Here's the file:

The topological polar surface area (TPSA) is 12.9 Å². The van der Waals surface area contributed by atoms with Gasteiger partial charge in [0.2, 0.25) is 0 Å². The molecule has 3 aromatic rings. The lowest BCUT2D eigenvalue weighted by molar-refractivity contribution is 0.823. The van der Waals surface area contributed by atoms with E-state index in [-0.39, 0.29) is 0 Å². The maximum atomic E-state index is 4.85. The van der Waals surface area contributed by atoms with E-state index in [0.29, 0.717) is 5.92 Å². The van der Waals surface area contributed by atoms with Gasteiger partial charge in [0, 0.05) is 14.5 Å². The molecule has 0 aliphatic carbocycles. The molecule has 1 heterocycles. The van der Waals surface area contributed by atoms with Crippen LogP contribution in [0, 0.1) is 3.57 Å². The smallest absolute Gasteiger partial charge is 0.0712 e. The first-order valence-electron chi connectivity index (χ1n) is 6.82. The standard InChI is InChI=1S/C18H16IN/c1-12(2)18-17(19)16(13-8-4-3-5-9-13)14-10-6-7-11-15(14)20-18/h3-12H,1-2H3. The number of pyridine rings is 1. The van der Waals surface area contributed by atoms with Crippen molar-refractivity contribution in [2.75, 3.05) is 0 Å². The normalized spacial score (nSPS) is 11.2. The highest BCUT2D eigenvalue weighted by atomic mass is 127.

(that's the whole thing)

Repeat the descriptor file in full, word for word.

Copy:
The topological polar surface area (TPSA) is 12.9 Å². The van der Waals surface area contributed by atoms with Gasteiger partial charge in [0.2, 0.25) is 0 Å². The molecule has 3 aromatic rings. The lowest BCUT2D eigenvalue weighted by molar-refractivity contribution is 0.823. The van der Waals surface area contributed by atoms with E-state index in [-0.39, 0.29) is 0 Å². The maximum atomic E-state index is 4.85. The van der Waals surface area contributed by atoms with E-state index in [0.29, 0.717) is 5.92 Å². The van der Waals surface area contributed by atoms with Gasteiger partial charge in [0, 0.05) is 14.5 Å². The molecule has 0 aliphatic carbocycles. The molecule has 1 heterocycles. The van der Waals surface area contributed by atoms with Crippen LogP contribution in [0, 0.1) is 3.57 Å². The smallest absolute Gasteiger partial charge is 0.0712 e. The first-order valence-electron chi connectivity index (χ1n) is 6.82. The standard InChI is InChI=1S/C18H16IN/c1-12(2)18-17(19)16(13-8-4-3-5-9-13)14-10-6-7-11-15(14)20-18/h3-12H,1-2H3. The number of pyridine rings is 1. The van der Waals surface area contributed by atoms with Crippen molar-refractivity contribution in [2.75, 3.05) is 0 Å². The normalized spacial score (nSPS) is 11.2. The highest BCUT2D eigenvalue weighted by atomic mass is 127.